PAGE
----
Elizabeth Alice Clay, known as 'Lillie', was born in Newcastle-upon-Tyne, Northumberland, England, in late 1870, the second daughter of William and Mary Robina Clay (née Richardson). In 1915, she lived at the family home, 14, Windsor Terrace, Newcastle upon Tyne, Northumberland, England.
Her father was a shipbroker at the time of her birth, and later became a very successful coal exporter. By the time of his death in 1894, he had become quite wealthy, to the point where his family were so well off that they were able to live on his estate without the need to work.
On the 28th May 1914, Lillie arrived in Montreal, Quebec, Canada, on board the
Teutonic, intending to first of all go to British Columbia, and then San Francisco. In April 1915, she left from San Anselmo, California, to return to her home in England.
Consequently, she booked as a second cabin passenger on the May sailing of the
Lusitania which was scheduled to leave New York for Liverpool, at 10.00 a.m. on 1st May. Lillie Clay arrived at the Cunard berth at Pier 54 in New York in time for that sailing, but like all the passengers and crew, she then had to wait until just after mid-day before the liner actually left port. This was because the Lusitania
had to embark passengers, crew and cargo from the Anchor Liner Cameronia, which had been requisitioned by the British Admiralty for war service as a troop ship, at the end of April. Six days later, on the afternoon of 7th May, the
Lusitania was torpedoed and sunk by the German submarine U-20, as she was steaming past The Old Head of Kinsale in southern Ireland and only about 250 miles away from her home port and destination. Lillie Clay was killed as a result of this action. She was aged 44 years, although when she boarded the Lusitania, she gave her age as being 40 years..
On the morning of Wednesday 12th May 1915, however, the crew of a fishing yawl from Long Island, County Cork, found an upturned lifeboat apparently marked
22a Lusitania, Liverpool, seven miles south-east of the fishing village of Schull, about fifty miles from where the liner had gone down. Underneath it were the bodies of six victims, four females, one boy and one baby. One of the female bodies was that of Lillie Clay. Apart from evidence of identification, some post cards were also found on the body.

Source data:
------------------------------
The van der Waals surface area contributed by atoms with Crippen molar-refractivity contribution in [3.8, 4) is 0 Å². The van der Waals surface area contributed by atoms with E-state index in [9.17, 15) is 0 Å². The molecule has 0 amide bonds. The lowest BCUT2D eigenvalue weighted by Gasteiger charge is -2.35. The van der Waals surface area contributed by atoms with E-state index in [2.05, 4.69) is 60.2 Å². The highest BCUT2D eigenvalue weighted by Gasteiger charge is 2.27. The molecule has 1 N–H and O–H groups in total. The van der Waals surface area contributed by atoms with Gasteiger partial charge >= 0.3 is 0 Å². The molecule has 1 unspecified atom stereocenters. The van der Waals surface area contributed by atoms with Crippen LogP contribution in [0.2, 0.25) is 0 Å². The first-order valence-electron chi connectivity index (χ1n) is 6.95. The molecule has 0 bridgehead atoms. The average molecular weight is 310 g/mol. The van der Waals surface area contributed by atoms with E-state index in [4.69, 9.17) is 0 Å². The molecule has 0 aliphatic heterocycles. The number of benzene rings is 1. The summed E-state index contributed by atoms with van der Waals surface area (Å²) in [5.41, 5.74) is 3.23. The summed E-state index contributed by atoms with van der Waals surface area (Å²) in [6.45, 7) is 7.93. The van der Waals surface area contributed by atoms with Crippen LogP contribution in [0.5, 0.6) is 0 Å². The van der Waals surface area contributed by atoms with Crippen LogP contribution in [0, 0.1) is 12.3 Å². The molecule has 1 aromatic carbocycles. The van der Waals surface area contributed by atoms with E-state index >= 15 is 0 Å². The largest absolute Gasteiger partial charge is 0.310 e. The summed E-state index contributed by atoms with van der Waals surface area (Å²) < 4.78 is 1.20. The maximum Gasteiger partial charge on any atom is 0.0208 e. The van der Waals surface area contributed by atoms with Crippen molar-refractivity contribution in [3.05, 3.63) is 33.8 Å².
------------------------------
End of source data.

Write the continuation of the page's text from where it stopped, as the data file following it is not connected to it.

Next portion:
It was afterwards landed at Queenstown, where it was given the reference number 180, in one of the temporary mortuaries there and described as: -
Female Body believed to be Lillie Clay, woman about 5’ 1” and 33 years, slight build, oval face, regular features, a large mass of black hair, eyebrows light brown, eyes light blue. and one top left side tooth gold stopped, and another on lower right side also gold stopped.
Dress. White silk blouse with white bone buttons, light grey costume, cloth coat fastened with one large button covered with same material, black silk stockings, black patent leather laced shoes, brown kid gloves on both hands, no trace of rings on fingers.
Jewellery. Attached to coat a long brooch, apparently silver enamel inset. On the left wrist a plain silver bangle, and on the right wrist a fetter link bangle, apparently gold, round neck a thin gold chain, with gold cross attached, inscribed “May 16th 1914” “Elizabeth from Clayton”.
Property. From inside pocket in jacket, seven Post cards addressed as follows :- 1. to Miss J. Highfield Jones, Falkener, Bushey, Herts, 2. Miss Duck, 16, High St. Bushey, Herts. 3. Mrs. B. Anderton, 9, Claremont Terrace, Newcastle on Tyne. 4. Miss Park, Amstrong Street, Dunston on Tyne. 5. Miss V. Vicars, Cumberland. 6. Countess Douamont, Hotel Imperial, Athens. 7. Miss Temple address not written, also an Aliens Restriction Order 1914. Landing card, name obliterated. A receipt from the New York Cloak and Suit House inn the name of Miss Clay, dated April 1915. A letter addressed to Mrs. W.P. Abbott, New York, signed Lillie Clay. 2 20$ Bills, 1 100$ Bill, £4.10s in gold, 16/6 in silver, 50 cents in American, 5 cents Canadian.
On Friday 14th May 1915, the body was sent for burial to Newcastle upon Tyne and arrived at Windsor Terrace, on the following morning. It was then conveyed to Jesmond Cemetery, Newcastle for interment. Canon Inskip, Vicar of Jesmond, officiated at the service, which was attended by many relatives and friends. The funeral arrangements were carried out by Messrs. Bainbridge and Co., of Market Street, Newcastle.
From a letter sent to the Cunard offices at Queenstown, from New York and received on 21st May, after her body had already been buried, Miss Clay was described as: -
Age 40 years, weight 100 pounds, stature short, hair dark, eyes dark.
The colour of her eyes in the description conflicts with the description of her corpse.
The property recovered from her body was sent to her mother, at the Newcastle address on 5th June 1915. Her mother forwarded the sum of £10-0s-0d to the Cunard office at Queenstown to be divided amongst the persons who recovered her daughter’s body. On 22nd June 1915, administration of her estate was granted to Miss Mary Beatrice Clay, her sister, at Newcastle. Her effects amounted to £2,261-7s-10d., (£2,261.39p), a considerable sum for those days.
Register of Births, Marriages and Deaths, England Select Births and Baptisms 1538 – 1975, 1871 Census of England & Wales, 1881 Census of England & Wales, 1891 Census of England & Wales, 1901 Census of England & Wales, 1911 Census of England & Wales, Canadian Passenger Lists 1865 – 1935, U.S. Border Crossings from Canada to U.S. 1895 – 1960, Cunard Records, Probate Records, PRO BT 100/345, UniLiv.D92/1/8-10, UniLiv D92/1/3, UniLiv D92/2/15, UniLiv. PR13/6, Deaths at Sea 1871 – 1968, Graham Maddocks, Geoff Whitfield, Michael Poirier, Jim Kalafus, Cliff Barry, Paul Latimer, Norman Gray.
Copyright © Peter Kelly.